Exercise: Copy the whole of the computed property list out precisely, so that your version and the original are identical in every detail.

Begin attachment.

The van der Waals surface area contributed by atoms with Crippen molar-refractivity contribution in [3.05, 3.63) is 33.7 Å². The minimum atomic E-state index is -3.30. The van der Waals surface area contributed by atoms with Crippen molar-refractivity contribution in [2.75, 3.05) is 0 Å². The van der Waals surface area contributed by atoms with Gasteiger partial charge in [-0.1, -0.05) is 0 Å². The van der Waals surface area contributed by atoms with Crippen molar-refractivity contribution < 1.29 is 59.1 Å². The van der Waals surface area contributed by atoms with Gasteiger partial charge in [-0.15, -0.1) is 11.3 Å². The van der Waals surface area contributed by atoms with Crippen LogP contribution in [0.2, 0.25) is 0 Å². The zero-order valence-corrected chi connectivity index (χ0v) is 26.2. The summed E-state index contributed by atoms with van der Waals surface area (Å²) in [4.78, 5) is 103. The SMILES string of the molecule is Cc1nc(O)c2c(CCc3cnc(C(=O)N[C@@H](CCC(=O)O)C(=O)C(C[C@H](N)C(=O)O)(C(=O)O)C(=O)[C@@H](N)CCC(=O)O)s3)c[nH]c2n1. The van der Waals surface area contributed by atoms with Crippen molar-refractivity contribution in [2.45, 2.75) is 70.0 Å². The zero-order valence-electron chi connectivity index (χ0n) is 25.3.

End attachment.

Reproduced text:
The van der Waals surface area contributed by atoms with Crippen molar-refractivity contribution in [3.05, 3.63) is 33.7 Å². The minimum atomic E-state index is -3.30. The van der Waals surface area contributed by atoms with Crippen molar-refractivity contribution in [2.75, 3.05) is 0 Å². The van der Waals surface area contributed by atoms with Gasteiger partial charge in [-0.1, -0.05) is 0 Å². The van der Waals surface area contributed by atoms with Crippen molar-refractivity contribution < 1.29 is 59.1 Å². The van der Waals surface area contributed by atoms with Gasteiger partial charge in [-0.15, -0.1) is 11.3 Å². The van der Waals surface area contributed by atoms with Crippen LogP contribution in [0.2, 0.25) is 0 Å². The zero-order valence-corrected chi connectivity index (χ0v) is 26.2. The summed E-state index contributed by atoms with van der Waals surface area (Å²) in [4.78, 5) is 103. The SMILES string of the molecule is Cc1nc(O)c2c(CCc3cnc(C(=O)N[C@@H](CCC(=O)O)C(=O)C(C[C@H](N)C(=O)O)(C(=O)O)C(=O)[C@@H](N)CCC(=O)O)s3)c[nH]c2n1. The van der Waals surface area contributed by atoms with Crippen molar-refractivity contribution in [2.45, 2.75) is 70.0 Å². The zero-order valence-electron chi connectivity index (χ0n) is 25.3.